The ABA/NBA from 1975 to 1978 was pretty competitive until cocaine nearly sunk the entire league before two guys with nouns for names saved it. But the middle-seventies don’t get a lot of credit for being deep in the talent pool. David Thompson made two All-NBA First Teams beating out George “Iceman” Gervin and Pete “Pistol” Maravich. In 1976 and ‘77 “Skywalker” bumped off Pete, George, Doc and Walter Davis, and in 1978 nearly lead the Nuggets to the NBA Finals in an MVP caliber season. All of this before he turned twenty-four.

1977-78 was Thompson at his zenith. Battling Iceman for the scoring title, climaxing in an astounding final night of the season – also John Havlicek’s last game – Thompson scored 53 in one half of play, breaking Wilt Chamberlain’s record for most points in a quarter (32) and held it for a mere five hours until Gervin broke it (33) – the record now is held by Klay Thompson (37). David finished with 73 and Gervin with 63.

You’d think the James Harden and Russell Westbrook’s of their days would’ve been frontrunners for the MVP, but both fell to Bill Walton… the best center for a two-year period, but played only 58 games.

Here’s a stat-by-stat comparison of Thompson and Gervin…

* I am using Bill Simmons’ infamous “Stocks” statistic, combining steals and blocks.*

Thompson: 51.2 FG%, 8.4 FTA, 27.2 PPG, 4.9 RPG, 4.5 APG, 2.4 stocks, 23.2 PER, 12.7 WS

Gervin: 53.6 FG%, 7.6 FTA, 27.2 PPG, 5.1 RPG, 3.7 APG, 3 stocks, 24.7 PER, 12 WS

Neck-and-neck, amirite? Both of their rebounding and assists numbers are great for a shooting-guard. Thompson excelled in getting the free throw line frequently. Thompson was only twenty-three at this time; Gervin was longer in the tooth… an old, useless twenty-five-year old man.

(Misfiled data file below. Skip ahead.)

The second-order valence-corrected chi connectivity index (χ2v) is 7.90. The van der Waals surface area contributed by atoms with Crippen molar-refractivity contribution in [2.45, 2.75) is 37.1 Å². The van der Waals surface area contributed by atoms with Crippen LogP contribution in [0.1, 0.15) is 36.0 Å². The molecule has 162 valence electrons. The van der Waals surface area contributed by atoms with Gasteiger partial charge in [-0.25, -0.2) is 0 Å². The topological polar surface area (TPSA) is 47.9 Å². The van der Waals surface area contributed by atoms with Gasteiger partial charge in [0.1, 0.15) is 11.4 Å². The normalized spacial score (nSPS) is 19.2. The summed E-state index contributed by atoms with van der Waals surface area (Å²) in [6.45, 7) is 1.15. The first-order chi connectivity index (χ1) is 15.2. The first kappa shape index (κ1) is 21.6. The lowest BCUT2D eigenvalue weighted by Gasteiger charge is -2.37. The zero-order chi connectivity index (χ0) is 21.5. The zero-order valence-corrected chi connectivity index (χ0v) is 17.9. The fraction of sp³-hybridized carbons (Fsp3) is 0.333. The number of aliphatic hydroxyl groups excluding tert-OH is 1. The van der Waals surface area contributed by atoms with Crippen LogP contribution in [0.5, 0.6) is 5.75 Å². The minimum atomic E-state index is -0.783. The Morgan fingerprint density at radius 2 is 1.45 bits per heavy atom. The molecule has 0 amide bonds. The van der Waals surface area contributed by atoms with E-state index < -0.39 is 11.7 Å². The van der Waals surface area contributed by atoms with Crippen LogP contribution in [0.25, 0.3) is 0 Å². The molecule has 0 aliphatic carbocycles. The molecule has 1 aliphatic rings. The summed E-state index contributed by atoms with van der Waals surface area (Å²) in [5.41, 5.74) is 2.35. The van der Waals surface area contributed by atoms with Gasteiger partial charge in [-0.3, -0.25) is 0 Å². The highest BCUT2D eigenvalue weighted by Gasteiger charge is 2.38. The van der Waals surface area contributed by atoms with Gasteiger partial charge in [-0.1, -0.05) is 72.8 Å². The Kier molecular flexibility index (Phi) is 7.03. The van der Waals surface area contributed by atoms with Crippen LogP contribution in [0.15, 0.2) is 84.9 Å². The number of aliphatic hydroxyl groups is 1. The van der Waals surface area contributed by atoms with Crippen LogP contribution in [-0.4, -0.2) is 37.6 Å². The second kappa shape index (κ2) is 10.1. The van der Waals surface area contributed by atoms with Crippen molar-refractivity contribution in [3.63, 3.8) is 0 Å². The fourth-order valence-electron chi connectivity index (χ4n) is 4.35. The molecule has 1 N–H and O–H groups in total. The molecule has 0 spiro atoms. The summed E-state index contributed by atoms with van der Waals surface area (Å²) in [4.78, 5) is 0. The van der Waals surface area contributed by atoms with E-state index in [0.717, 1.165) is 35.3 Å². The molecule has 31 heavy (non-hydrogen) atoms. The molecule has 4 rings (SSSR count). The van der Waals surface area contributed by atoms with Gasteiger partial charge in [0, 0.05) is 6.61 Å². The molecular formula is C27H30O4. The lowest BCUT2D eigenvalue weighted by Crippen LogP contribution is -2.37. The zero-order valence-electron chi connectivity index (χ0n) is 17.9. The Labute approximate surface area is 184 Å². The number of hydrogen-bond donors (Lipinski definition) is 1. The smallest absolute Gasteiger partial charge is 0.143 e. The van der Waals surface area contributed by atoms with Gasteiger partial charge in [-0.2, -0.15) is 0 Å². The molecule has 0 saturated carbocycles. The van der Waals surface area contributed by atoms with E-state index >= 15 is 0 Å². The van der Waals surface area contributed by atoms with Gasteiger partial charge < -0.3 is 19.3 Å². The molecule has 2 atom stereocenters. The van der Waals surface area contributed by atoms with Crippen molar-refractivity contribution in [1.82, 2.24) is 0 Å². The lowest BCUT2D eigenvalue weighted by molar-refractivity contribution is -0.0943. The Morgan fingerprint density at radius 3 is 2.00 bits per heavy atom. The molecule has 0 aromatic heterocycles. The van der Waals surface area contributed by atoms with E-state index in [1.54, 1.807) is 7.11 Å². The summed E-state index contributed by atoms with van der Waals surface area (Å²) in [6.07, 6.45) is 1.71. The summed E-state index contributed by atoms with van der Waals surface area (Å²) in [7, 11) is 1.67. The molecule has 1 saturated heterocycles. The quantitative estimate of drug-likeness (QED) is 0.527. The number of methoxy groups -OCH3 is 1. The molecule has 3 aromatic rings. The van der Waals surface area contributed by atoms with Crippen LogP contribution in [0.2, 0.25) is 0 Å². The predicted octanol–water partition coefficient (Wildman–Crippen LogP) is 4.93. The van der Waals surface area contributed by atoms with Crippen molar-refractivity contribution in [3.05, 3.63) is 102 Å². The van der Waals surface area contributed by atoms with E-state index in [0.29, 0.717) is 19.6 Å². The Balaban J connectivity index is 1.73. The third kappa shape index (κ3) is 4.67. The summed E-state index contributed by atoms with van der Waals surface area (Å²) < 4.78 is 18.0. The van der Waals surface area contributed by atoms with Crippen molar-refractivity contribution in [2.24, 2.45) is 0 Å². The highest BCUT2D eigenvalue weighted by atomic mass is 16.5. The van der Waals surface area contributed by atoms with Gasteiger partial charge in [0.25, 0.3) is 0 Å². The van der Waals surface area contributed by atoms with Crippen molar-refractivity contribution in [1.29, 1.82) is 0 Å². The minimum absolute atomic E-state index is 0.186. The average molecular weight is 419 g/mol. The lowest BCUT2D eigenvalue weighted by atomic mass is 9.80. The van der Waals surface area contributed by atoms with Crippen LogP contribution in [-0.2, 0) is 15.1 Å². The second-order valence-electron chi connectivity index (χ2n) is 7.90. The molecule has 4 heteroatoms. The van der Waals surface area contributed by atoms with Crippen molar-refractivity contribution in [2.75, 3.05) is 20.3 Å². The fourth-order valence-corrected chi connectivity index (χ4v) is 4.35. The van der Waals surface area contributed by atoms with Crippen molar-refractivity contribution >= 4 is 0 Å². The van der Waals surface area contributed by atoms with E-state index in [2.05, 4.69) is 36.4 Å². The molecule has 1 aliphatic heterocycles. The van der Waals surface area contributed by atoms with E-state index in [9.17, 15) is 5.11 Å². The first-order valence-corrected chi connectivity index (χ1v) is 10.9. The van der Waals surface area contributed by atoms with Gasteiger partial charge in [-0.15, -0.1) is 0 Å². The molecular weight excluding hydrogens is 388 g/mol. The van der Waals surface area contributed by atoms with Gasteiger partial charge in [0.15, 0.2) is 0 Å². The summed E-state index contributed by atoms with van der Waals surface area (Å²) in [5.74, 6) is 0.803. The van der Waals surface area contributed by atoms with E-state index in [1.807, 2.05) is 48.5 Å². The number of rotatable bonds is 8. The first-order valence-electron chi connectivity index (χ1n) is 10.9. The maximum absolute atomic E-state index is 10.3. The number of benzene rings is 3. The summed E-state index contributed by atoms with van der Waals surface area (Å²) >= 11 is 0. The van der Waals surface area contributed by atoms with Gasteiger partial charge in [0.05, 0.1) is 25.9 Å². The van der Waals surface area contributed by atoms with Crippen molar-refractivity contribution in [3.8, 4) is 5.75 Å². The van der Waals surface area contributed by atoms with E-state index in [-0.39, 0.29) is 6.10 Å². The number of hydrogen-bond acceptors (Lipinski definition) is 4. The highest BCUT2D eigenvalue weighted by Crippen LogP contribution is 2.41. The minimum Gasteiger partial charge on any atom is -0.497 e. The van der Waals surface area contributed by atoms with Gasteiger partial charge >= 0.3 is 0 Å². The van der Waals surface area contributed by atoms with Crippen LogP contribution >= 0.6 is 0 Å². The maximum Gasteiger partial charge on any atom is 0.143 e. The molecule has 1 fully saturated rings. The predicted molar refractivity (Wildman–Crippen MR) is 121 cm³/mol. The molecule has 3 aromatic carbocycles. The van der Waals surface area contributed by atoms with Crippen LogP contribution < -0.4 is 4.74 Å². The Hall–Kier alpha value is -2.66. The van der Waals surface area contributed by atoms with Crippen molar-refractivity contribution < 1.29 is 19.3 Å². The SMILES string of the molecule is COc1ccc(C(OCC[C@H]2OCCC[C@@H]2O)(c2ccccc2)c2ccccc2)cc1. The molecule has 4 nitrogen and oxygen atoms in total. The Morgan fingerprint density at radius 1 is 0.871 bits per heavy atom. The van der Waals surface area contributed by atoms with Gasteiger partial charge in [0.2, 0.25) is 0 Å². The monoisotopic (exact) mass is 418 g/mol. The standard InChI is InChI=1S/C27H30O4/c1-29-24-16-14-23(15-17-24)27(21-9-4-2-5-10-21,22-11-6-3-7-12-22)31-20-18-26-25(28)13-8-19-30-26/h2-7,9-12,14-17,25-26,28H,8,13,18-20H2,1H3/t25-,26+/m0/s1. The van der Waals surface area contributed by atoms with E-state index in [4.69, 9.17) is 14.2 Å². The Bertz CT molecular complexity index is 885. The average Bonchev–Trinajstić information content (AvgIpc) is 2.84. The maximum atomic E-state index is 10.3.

Anyways, here’s Kevin Durant’s statistics from his age twenty-three season from 2012:

KD: 53.5 FG%, 7.6 FTA, 28 PPG, 8 RPG, 3.5 APG, 2.5 Stocks, 26.2 PER, 12.2 WS – also runner-up in a contested MVP race. 

And just an added bonus here’s Blake Griffin’s age 23 season: 53.8 FG%, 5.3 FTA, 18 ppg, 8.3 RPG, 3.7 APG, 1.8 Stocks, 22.4 PER, 10.6 WS

So in 1978 we had two shooting-guard versions of Kevin Durant in a time when the league undervalued guards that weren’t named “Cousy”, “Oscar” or “Jerry.”

Before Magic Johnson the NBA had Thompson, Walton and Gervin to hang their hats on for the future of the league. Like all things though, it all got complicated real fast. Injuries took Bill Walton’s career; white powder and expectations cratered Thompson, sending the NBA into a tailspin. Dominated by questions like “is the NBA too black?” we couldn’t even begin to comprehend the backwardness of the time. Conservative white fans lusted for a white face to relate to after Bill Walton’s career hit the gutter. There’s a bunch of other stuff that went into the NBA’s decline outside of just race and drug issues; the finals were aired on tape delay until the mid-80s, it came off as if the league was indifferent towards growing the game.

David Thompson was a mere twenty-four-years old when he signed his name on to the piece of paper that made him the richest professional basketball player. 5-years, $800,000 per, amounting to a whopping $4,000,000 – a lot of money back then. It’s the classic case of too much too soon. The story of David Thompson ran similarly to Michael Jordan, except where M.J’s dad had roots in baseball, Thompson’s burned his son’s dreams by telling him to go to NC State because the school offered the family god knows how much money (allegedly). The school gets caught red-handed and is ineligible for the tournament in the season they go undefeated. The next year Thompson (with Tom Burleson and good friend Monte Towe) NC State dethroned John Wooden’s UCLA en route to an NCAA title.